MGH will receive $229,597 to study the clinical, operational, and economic value of rapid molecular diagnostics for preventing and controlling VRE, an organism resistant to the antibiotic vancomycin which is a common cause of infections acquired in hospitals.

Rapid molecular diagnostics have the potential to improve patient care and resource allocation, and their contribution to patient care and operations has yet to be quantified. The studies will pioneer the application of computer simulation techniques to model patient flow in the hospital and examine how alternative infection control strategies might improve both clinical and economic outcomes.

The second grant funding will award Mount Sinai School of Medicine $213,278 to study healthcare-associated infections following cardiothoracic surgery. The researchers will assess the costs arising from different types of infections and create benchmarks to assess novel interventions.

These infections constitute the most common non-cardiac complication after cardiac surgery and cause substantial morbidity, mortality, prolonged hospitalizations, and higher readmission rates. The study will use data available from the NIH funded cardiothoracic surgical trials network’s data center located at Mount Sinai’s International Center for Health Outcomes and Innovation Research.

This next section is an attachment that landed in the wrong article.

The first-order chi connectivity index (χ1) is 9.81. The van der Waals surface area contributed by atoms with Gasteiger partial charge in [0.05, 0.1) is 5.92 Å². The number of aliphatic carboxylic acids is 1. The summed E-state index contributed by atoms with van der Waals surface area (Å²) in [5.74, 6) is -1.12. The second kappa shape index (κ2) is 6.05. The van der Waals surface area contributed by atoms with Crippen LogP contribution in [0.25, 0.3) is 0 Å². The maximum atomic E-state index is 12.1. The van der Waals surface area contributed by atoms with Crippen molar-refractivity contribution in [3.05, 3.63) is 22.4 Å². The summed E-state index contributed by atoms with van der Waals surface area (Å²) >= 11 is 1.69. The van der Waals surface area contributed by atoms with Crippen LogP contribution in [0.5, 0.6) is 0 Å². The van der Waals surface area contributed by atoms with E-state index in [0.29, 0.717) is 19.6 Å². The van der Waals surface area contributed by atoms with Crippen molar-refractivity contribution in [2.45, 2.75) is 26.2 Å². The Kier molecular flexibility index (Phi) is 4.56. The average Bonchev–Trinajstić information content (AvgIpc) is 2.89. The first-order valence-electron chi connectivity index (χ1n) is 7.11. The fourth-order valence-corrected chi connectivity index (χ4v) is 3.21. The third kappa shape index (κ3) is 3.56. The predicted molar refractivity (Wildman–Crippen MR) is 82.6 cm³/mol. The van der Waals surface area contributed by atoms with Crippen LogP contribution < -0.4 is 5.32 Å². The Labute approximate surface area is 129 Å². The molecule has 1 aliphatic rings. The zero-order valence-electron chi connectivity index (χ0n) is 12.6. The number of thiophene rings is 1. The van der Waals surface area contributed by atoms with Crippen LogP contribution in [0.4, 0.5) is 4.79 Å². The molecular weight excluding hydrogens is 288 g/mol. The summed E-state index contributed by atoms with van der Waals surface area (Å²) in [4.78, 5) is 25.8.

The Mount Sinai study is expected to provide a better understanding of the ranges of cost and effectiveness that future innovations will need to offer if they are to supplant or supplement existing technologies or management practices.

For more information, go to http://www.inhealth.org/.

Using Tech to Manage Asthma

With the help of a Madison, Wisconsin-based company called Asthmapolis, a project using cell phones to help asthma patients was initiated in Louisville Kentucky. It was just announced that the Louisville asthma demonstration project has begun enrolling patients in a year-long asthma study. The study is being undertaken to help the city identify possible causes of asthma attacks in the region and help patients better manage their illness.